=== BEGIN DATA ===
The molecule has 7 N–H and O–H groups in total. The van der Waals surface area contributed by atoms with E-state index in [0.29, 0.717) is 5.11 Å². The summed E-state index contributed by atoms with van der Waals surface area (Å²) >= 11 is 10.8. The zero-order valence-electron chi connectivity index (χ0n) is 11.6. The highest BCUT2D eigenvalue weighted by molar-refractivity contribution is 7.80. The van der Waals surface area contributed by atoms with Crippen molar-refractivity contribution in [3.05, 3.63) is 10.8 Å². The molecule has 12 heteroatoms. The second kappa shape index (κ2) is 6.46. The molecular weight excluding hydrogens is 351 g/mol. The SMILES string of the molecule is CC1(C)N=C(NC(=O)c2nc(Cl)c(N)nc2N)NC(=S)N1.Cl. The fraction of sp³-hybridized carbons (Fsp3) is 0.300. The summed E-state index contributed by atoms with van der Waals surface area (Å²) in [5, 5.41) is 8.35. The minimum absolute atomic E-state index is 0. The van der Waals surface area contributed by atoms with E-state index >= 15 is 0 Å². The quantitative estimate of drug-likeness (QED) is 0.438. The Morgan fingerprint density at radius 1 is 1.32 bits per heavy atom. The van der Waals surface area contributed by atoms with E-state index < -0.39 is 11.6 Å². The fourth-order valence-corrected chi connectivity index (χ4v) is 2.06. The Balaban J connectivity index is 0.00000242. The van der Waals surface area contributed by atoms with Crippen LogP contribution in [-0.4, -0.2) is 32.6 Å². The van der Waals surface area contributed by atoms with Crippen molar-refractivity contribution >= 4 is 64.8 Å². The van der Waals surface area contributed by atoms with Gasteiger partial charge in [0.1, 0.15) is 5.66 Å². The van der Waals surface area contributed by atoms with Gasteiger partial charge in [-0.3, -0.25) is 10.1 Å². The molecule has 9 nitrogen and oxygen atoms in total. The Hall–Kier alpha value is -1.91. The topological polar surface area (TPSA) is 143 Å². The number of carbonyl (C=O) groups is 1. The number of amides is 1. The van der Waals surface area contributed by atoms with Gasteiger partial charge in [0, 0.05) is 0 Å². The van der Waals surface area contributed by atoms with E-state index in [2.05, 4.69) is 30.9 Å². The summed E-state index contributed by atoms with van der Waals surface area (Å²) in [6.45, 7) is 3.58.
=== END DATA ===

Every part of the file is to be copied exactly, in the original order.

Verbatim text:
The molecule has 7 N–H and O–H groups in total. The van der Waals surface area contributed by atoms with E-state index in [0.29, 0.717) is 5.11 Å². The summed E-state index contributed by atoms with van der Waals surface area (Å²) >= 11 is 10.8. The zero-order valence-electron chi connectivity index (χ0n) is 11.6. The highest BCUT2D eigenvalue weighted by molar-refractivity contribution is 7.80. The van der Waals surface area contributed by atoms with Crippen molar-refractivity contribution in [3.05, 3.63) is 10.8 Å². The molecule has 12 heteroatoms. The second kappa shape index (κ2) is 6.46. The molecular weight excluding hydrogens is 351 g/mol. The SMILES string of the molecule is CC1(C)N=C(NC(=O)c2nc(Cl)c(N)nc2N)NC(=S)N1.Cl. The fraction of sp³-hybridized carbons (Fsp3) is 0.300. The summed E-state index contributed by atoms with van der Waals surface area (Å²) in [5, 5.41) is 8.35. The minimum absolute atomic E-state index is 0. The van der Waals surface area contributed by atoms with E-state index >= 15 is 0 Å². The quantitative estimate of drug-likeness (QED) is 0.438. The Morgan fingerprint density at radius 1 is 1.32 bits per heavy atom. The van der Waals surface area contributed by atoms with E-state index < -0.39 is 11.6 Å². The fourth-order valence-corrected chi connectivity index (χ4v) is 2.06. The Balaban J connectivity index is 0.00000242. The van der Waals surface area contributed by atoms with Crippen LogP contribution in [-0.4, -0.2) is 32.6 Å². The van der Waals surface area contributed by atoms with Crippen molar-refractivity contribution >= 4 is 64.8 Å². The van der Waals surface area contributed by atoms with Gasteiger partial charge in [0.1, 0.15) is 5.66 Å². The van der Waals surface area contributed by atoms with Gasteiger partial charge in [-0.3, -0.25) is 10.1 Å². The molecule has 9 nitrogen and oxygen atoms in total. The Hall–Kier alpha value is -1.91. The topological polar surface area (TPSA) is 143 Å². The number of carbonyl (C=O) groups is 1. The number of amides is 1. The van der Waals surface area contributed by atoms with Gasteiger partial charge in [0, 0.05) is 0 Å². The van der Waals surface area contributed by atoms with E-state index in [2.05, 4.69) is 30.9 Å². The summed E-state index contributed by atoms with van der Waals surface area (Å²) in [6.45, 7) is 3.58.